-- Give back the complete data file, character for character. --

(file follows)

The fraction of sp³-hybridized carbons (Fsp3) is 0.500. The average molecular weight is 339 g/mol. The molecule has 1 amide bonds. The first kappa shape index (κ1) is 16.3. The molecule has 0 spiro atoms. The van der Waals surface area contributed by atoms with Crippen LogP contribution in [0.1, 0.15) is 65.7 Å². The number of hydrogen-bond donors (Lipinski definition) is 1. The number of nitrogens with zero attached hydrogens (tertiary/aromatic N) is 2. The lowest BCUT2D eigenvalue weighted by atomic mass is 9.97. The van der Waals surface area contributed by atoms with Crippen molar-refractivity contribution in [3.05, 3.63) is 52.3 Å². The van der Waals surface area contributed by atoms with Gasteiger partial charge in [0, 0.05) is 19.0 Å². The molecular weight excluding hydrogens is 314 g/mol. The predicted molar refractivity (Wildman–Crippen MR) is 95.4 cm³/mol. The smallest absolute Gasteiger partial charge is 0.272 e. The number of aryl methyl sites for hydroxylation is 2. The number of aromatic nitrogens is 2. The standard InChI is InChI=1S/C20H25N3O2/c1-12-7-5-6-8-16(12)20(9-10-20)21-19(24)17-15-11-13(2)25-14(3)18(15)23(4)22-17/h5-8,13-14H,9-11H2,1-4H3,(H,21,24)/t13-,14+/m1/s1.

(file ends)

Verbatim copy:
The fraction of sp³-hybridized carbons (Fsp3) is 0.500. The average molecular weight is 339 g/mol. The molecule has 1 amide bonds. The first kappa shape index (κ1) is 16.3. The molecule has 0 spiro atoms. The van der Waals surface area contributed by atoms with Crippen LogP contribution in [0.1, 0.15) is 65.7 Å². The number of hydrogen-bond donors (Lipinski definition) is 1. The number of nitrogens with zero attached hydrogens (tertiary/aromatic N) is 2. The lowest BCUT2D eigenvalue weighted by atomic mass is 9.97. The van der Waals surface area contributed by atoms with Crippen molar-refractivity contribution in [3.05, 3.63) is 52.3 Å². The van der Waals surface area contributed by atoms with Gasteiger partial charge in [0, 0.05) is 19.0 Å². The molecular weight excluding hydrogens is 314 g/mol. The predicted molar refractivity (Wildman–Crippen MR) is 95.4 cm³/mol. The smallest absolute Gasteiger partial charge is 0.272 e. The number of aryl methyl sites for hydroxylation is 2. The number of aromatic nitrogens is 2. The standard InChI is InChI=1S/C20H25N3O2/c1-12-7-5-6-8-16(12)20(9-10-20)21-19(24)17-15-11-13(2)25-14(3)18(15)23(4)22-17/h5-8,13-14H,9-11H2,1-4H3,(H,21,24)/t13-,14+/m1/s1.